When little ones enter kindergarten, they often come with a range of skills. Some may be reading, and some may know only a few letters. We’ve even had a few still learning colors. So why should a kindergarten teacher spend time working on teaching concept of word? How does a concept of word lesson benefit those at the front end of the spectrum? In this post, I’m going to share with you ways you can use concept of word poetry sets to teach ALL students regardless of reading readiness.
WHAT DO I USE FOR TEACHING CONCEPT OF WORD?
With my intervention students, there are a few ways to scaffold instruction. Adding touch points as a scaffold during the modeling phase and during the practice stage may assist those who are not ready for independent COW activities. Additionally, you can use hand over hand practice as another aide. This was especially helpful for one very inattentive child I taught since I worked with his group in the last 30 minutes of the day! Finally, limiting to just two lines for those who struggle memorizing four can make a big difference in student success. We need to set kids up for success, so keep this option in mind.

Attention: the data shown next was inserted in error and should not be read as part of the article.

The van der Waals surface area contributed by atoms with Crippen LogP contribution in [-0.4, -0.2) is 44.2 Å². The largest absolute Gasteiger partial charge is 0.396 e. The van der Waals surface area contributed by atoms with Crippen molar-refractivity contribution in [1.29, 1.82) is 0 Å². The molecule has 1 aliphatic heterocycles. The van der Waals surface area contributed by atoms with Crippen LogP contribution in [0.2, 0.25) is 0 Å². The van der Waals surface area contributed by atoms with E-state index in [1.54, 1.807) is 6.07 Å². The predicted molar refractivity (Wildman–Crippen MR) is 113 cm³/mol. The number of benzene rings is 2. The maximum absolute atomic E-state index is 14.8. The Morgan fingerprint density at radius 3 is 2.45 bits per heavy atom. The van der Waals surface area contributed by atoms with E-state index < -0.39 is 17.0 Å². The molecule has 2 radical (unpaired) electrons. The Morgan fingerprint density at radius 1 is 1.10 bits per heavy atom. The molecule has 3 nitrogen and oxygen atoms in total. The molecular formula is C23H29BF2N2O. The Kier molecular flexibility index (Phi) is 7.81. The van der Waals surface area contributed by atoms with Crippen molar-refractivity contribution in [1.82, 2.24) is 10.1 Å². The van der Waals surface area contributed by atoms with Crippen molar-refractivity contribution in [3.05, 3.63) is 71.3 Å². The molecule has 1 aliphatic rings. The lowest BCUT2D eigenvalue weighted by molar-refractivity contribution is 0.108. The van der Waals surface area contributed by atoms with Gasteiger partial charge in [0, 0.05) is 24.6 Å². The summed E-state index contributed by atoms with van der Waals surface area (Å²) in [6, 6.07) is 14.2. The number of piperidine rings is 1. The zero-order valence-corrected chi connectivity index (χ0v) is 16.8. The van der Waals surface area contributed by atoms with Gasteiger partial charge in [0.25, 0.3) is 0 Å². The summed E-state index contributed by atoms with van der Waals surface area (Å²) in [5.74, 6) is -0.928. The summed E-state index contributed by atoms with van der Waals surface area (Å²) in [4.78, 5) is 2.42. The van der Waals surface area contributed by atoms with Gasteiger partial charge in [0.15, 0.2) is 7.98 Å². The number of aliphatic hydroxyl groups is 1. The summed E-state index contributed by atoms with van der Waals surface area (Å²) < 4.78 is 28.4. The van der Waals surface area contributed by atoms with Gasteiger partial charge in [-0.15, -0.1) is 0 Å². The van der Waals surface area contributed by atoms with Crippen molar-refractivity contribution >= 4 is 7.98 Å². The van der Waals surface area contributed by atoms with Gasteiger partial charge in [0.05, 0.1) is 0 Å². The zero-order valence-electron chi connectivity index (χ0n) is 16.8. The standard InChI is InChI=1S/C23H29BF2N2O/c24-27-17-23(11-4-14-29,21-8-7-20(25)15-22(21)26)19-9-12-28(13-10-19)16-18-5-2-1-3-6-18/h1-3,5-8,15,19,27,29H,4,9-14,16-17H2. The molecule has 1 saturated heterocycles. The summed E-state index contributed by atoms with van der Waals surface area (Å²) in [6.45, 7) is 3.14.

HOW DO YOU TEACH CONCEPT OF WORD?
The first step for teaching your poems is to post or project pictures tied to the text. Talk about the pictures and share the words. You can add hand motions or sing the words. You can clap along with the rhythm, and as students become familiar, you can begin modeling how YOU read and track the print. When I’m modeling, I really emphasize the beginning sounds of words and point out the white space between words. As I model tracking the poem, I provide a touchpoint grid for my kids to touch as we say it together. This helps them connect the voice to print match.